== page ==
Houston v. Durham Traction Co., 155 N.C. 4 (1911)

April 19, 1911 · Supreme Court of North Carolina
155 N.C. 4


(Filed 19 April, 1911.)

Electricity — Negligence—Evidence—Questions for Jury.

Evidence of the death of plaintiff’s intestate by the negligence of the defendant in permitting an excessive voltage of electricity upon the wires where the intestate was employed to work by contractors repairing the building, and a defect in the mechanism of an electric socket for a lamp, held sufficient, in connection with other circumstantial evidence, to take the case to the jury.

Clark, C. J., delivering the opinion; Allen, J., concurring therein; Hoke, J., concurring in the result; Brown and Walker, JJ., dissenting.

Appeal from W. J. Adams, J"., at the March Term, 1910, of DüKI-IAM.

The facts are sufficiently stated in the opinion of Mr. Chief Justice Ciarle.

Bramham & Brawley and Guthrie & Gutlme for plaintiff.

Foushee & Foushee and Bryant & Brogden for defendants.

ClaRK, C. J.

This is a petition to rehear this case, which was affirmed by an evenly divided Court, at this term.

Plaintiff’s intestate was a young man nineteen years of age working as a hand for contractors in the basement of a store which was being repaired by them for the owner in consequence of damages from fire. On the application of the contractors, the defendant traction company supplied them with three incan*5descent lights swinging on cords forty or fifty feet in length so as to enable the workmen to move the lights from place to place as occasion required, in order to see how to perform their duties. The electric current and the bulbs and cords were furnished by the defendant.

The plaintiff’s intestate was killed on Monday, 21 December. A new basement floor of cement had been put down on Thursday, 18 December, three days before his death. At the time of his death this basement floor had not thoroughly dried out, and water was standing on it in some places, and it was damp all over. He was standing on this floor at the time of his death. There were no obstructions on the floor which could. have caused him to fall. His tool-box was in a corner of the room, and in going to the tool-box the intestate had to pass the light under which his body was found. It was necessary for him to get some of these tools to perform his work, and he could not have seen how to get his tools without moving the light and carrying it with him. He had just resumed his work after dinner, and handing a stepladder to his brother, who was also working in the building, plaintiff’s intestate turned and walked towards his tool-box. Two or three seconds after handing his brother the ladder, his brother saw deceased’s body lying directly under the light, and the light was swinging to and fro, hanging directly over him. Intestate did not speak after he fell to the floor. The light, before deceased went to it, was hanging upon the wall, still burning. When his body was discovered lying under it, the light was swinging to and fro. No one had been near it, or could have caused it to swing to and fro, except the intestate. The electric light into which the incandescent glass globe screwed was a brass socket. There was place for two screws in the socket which held the brass cap over the exposed wires in the interior of the socket. One of these brass screws was out of the socket and missing, and the cap on the socket was raised so that the wiring inside the brass socket was pulled up. The wires inside the brass socket were exposed just under the cap, and these wires were touching the sides of the brass cap. The current for these artificial lights, as well as the sockets and cords attached thereto, was furnished by the defendant company. It was an alternating *6light, and the voltage in such currents is from 104 to 110 volts. Tests made on tbe voltage of this light, immediately after the death of plaintiff’s intestate, showed that the voltage was between 260 and 280 volts.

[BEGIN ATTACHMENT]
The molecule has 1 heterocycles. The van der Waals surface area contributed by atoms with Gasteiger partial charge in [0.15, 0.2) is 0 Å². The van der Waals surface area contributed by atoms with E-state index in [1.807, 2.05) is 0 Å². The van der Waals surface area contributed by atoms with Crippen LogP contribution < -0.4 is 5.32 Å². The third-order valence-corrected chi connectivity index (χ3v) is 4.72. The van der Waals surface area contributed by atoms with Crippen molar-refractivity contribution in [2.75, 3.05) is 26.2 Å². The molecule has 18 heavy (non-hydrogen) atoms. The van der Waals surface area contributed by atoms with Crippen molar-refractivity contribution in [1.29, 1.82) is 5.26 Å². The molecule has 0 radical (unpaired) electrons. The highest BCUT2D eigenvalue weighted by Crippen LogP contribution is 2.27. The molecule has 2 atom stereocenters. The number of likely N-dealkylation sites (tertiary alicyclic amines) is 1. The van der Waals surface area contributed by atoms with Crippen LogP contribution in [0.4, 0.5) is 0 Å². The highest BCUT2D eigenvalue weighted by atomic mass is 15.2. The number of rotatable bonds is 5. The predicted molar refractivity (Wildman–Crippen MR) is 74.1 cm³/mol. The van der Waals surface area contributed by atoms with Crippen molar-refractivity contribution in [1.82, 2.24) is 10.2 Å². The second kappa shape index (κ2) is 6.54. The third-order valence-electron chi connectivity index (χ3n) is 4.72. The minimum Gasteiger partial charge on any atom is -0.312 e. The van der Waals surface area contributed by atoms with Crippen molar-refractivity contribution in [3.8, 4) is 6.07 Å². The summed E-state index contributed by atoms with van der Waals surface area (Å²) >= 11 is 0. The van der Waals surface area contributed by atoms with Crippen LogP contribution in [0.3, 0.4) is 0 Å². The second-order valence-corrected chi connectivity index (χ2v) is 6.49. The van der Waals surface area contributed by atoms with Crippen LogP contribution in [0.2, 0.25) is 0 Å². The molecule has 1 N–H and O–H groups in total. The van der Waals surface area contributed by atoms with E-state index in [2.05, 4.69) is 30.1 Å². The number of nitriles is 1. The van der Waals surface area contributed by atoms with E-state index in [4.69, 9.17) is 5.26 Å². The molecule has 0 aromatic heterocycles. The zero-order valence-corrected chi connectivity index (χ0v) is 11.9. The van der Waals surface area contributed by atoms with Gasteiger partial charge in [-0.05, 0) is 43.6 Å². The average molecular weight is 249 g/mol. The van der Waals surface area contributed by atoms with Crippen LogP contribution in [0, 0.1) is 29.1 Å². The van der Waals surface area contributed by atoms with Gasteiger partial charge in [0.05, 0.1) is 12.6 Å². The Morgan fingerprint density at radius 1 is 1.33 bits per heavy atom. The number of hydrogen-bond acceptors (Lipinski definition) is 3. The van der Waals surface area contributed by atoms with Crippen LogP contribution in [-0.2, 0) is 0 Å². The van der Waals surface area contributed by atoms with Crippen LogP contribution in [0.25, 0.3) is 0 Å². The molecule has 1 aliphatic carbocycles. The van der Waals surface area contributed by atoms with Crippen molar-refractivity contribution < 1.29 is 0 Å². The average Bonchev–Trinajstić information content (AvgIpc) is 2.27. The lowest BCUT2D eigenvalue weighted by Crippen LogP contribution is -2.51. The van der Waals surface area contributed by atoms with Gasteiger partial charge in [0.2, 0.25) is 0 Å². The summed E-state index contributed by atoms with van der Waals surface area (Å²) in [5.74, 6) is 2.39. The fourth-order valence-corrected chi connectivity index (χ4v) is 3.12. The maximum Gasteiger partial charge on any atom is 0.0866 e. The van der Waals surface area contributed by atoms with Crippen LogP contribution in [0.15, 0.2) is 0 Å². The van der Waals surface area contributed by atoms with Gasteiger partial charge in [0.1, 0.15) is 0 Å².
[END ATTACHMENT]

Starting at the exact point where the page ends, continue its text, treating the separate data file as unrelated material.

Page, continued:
It is much more dangerous to stand on a wet floor than to stand on a dry floor when coming in contact with an electric current.